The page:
The Streetfighter's Last Revenge (1974)
Typically almost any series of films takes years to make. The average time between the main Star Wars entries is three years. While there are typically two or three Marvel films a year, sequels to the actual individual films are sometimes three to five years apart. Imagine blowing through an entire trilogy of movies in the space of a year.
The Street Fighter series did just that. Toei studios had a sudden surprise hit, if a controversial one, with The Street Fighter and the character Takuma Tsurugi, played by Shin'ichi "Sonny" Chiba and directed by Shigehiro Ozawa. It was quickly followed by Return of the Street Fighter, and then this final entry, The Streetfighter's Last Revenge. Meanwhile, another companion series, Sister Street Fighter, launched to cash in on the original, starring Etsuko Shihomi in the title role, with Chiba making a cameo. Shihomi returns the favor in this film as a gangster's bodyguard that decides to switch sides.
The problem with this one not being as popular as the first two was that it never got a proper release in the United States until 1979. Because of that even Shout Factory had to deal with the cut version that New World had to release to avoid an X rating. The current version available outside of Japan still has the English dubbing, changes the McGuffin from a tape exposing political corruption to a formula for making synthetic heroin and originally had many of the scenes in a different sequence. To their credit Shout Factory has added in some of the cut scenes where they could, but it is obvious that this film, even by Toei, was considered just a way of getting the whole series out of their system. That's too bad because it's still pretty good.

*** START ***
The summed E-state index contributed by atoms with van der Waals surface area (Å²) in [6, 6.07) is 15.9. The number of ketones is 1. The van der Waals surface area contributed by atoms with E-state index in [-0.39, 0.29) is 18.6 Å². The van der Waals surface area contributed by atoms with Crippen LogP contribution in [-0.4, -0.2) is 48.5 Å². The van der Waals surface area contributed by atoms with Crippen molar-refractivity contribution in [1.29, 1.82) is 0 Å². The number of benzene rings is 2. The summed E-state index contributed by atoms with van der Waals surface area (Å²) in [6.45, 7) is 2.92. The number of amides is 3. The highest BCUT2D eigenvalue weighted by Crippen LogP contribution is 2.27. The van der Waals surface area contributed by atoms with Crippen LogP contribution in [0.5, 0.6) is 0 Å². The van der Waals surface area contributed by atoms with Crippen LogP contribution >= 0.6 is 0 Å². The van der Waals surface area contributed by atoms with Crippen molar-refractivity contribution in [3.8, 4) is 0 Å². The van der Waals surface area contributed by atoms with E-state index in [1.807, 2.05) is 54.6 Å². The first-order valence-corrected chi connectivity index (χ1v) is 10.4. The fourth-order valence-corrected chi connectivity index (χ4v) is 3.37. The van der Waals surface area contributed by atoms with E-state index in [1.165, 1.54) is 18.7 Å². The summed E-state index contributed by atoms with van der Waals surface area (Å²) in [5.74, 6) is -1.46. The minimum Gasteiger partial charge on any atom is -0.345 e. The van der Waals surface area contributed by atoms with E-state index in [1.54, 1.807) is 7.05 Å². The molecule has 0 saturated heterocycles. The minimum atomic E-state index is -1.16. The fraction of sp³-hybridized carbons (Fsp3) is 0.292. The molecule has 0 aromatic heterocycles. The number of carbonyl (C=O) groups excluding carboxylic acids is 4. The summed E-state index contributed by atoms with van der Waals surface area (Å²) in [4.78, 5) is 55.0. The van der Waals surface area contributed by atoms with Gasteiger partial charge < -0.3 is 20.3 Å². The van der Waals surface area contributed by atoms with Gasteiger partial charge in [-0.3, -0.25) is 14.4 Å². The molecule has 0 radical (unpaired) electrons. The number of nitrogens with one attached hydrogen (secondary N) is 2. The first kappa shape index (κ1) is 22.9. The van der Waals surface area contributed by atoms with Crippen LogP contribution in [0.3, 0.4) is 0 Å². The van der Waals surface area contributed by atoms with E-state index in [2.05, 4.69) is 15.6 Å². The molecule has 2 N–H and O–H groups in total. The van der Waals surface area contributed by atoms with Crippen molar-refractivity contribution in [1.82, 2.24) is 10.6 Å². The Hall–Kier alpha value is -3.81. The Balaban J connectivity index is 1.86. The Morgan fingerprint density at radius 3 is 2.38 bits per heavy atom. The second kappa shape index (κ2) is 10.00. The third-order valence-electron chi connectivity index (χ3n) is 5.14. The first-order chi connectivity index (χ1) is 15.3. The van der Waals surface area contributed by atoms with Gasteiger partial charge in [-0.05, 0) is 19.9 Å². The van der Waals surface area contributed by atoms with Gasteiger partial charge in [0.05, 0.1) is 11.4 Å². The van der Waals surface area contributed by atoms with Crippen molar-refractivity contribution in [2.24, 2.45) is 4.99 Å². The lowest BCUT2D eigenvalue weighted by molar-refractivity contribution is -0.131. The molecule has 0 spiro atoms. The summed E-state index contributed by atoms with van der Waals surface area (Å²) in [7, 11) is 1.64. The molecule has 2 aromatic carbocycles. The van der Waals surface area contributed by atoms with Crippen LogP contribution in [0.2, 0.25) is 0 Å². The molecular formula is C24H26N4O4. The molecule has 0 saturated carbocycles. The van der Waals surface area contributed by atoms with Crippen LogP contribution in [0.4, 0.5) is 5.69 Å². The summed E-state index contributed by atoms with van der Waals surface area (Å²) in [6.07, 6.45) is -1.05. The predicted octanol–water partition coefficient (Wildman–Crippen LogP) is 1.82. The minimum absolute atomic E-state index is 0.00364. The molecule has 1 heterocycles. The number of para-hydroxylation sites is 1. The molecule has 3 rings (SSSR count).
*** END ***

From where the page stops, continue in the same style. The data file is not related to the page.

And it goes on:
When a labor protest turns violent Takuma Tsurugi is called in to save Gô Ôwada (Akira Shioji), the son of Seigen Ôwada (Eizô Kitamura), the head of a powerful family. Gô is in possession of a cassette tape with incriminating evidence on a politician, whom Seigen hopes to blackmail. When Tsuguri returns Gô and the tape he is double-crossed, resulting in him turning against Seigen's men, only to be deterred by Huo Feng (Shihomi). However, Shihomi soon turns against Ôwada when his sister Aya (Reiko Ike) hires a former mob henchman, Frankie Black (Dorian Howard), to kill Tsurugi.
The real threat is Takera Kunigami (Kôji Wada), who confronts Tsurugi after he escapes from Black's attack. Kunigami initially defeats him and takes the tape he had stolen from Ôwada, but soon Tsurugi takes it back and attempts to sell it to Ôwada, only to once again be double crossed. As Kunigami tries to strike a deal with Ôwada to split the money resulting from the blackmail, Tsurugi decides to take out the whole family.
The plot of The Streetfighter's Last Revenge is pretty straightforward, and one of the complaints I've seen mentioned about the film is that it is concerned more with story than with action, thus not providing as many memorable scenes as the first two. I don't think this is necessarily a bad thing, because the action sequences are still great, even if they do sometimes get a bit outrageous. Chiba gets to play Tsuguri more as a James Bond character this time around, with secret rooms in his apartment and a number of high-tech disguises, while Frankie Black wears a giant sombrero and uses a laser to attack is victims. I really wish the Japanese version was available in the U.S., because the synthetic heroin plot that replaces the political corruption angle was unneeded.
It is obvious that Chiba enjoyed playing the part, and after seeing Shihomi I look forward to watching the Sister Street Fighter films as well. Toei churned out movies faster than even the Italian studios did, and the ups and downs in quality are obvious, but the 1970s are still an interesting period where it felt like almost everything the studio did was for the grindhouse circuit. If anything this is one of their more mainstream entries, but I can understand how after three movies in less than a year everyone involved decided it was time to move things along. Besides, there were always more yakuza for Chiba to kick around.
The Streetfighter's Last Revenge (1974)
Time: 83 minutes
Starring: Shin'ichi Chiba, Kôji Wada, Reiko Ike, Eizô Kitamura
Director: Shigehiro Ozawa